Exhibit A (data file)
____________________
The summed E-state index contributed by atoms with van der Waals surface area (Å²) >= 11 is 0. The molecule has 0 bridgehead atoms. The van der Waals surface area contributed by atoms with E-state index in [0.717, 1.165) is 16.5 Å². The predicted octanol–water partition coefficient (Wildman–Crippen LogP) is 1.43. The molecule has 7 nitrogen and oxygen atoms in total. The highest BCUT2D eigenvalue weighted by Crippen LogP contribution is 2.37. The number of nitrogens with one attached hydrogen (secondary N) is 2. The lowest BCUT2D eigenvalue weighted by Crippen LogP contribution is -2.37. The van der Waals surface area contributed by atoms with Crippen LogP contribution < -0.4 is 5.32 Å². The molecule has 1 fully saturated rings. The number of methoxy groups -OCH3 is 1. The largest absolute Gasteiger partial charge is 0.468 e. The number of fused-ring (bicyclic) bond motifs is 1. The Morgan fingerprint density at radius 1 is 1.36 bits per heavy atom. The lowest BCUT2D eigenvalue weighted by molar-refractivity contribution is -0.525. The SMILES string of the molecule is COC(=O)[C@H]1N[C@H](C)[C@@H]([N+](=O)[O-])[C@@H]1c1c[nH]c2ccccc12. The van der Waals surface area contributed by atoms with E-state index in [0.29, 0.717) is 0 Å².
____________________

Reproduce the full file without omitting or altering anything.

The summed E-state index contributed by atoms with van der Waals surface area (Å²) >= 11 is 0. The molecule has 0 bridgehead atoms. The van der Waals surface area contributed by atoms with E-state index in [0.717, 1.165) is 16.5 Å². The predicted octanol–water partition coefficient (Wildman–Crippen LogP) is 1.43. The molecule has 7 nitrogen and oxygen atoms in total. The highest BCUT2D eigenvalue weighted by Crippen LogP contribution is 2.37. The number of nitrogens with one attached hydrogen (secondary N) is 2. The lowest BCUT2D eigenvalue weighted by Crippen LogP contribution is -2.37. The van der Waals surface area contributed by atoms with Crippen LogP contribution < -0.4 is 5.32 Å². The molecule has 1 fully saturated rings. The number of methoxy groups -OCH3 is 1. The largest absolute Gasteiger partial charge is 0.468 e. The number of fused-ring (bicyclic) bond motifs is 1. The Morgan fingerprint density at radius 1 is 1.36 bits per heavy atom. The lowest BCUT2D eigenvalue weighted by molar-refractivity contribution is -0.525. The SMILES string of the molecule is COC(=O)[C@H]1N[C@H](C)[C@@H]([N+](=O)[O-])[C@@H]1c1c[nH]c2ccccc12. The van der Waals surface area contributed by atoms with E-state index in [0.29, 0.717) is 0 Å².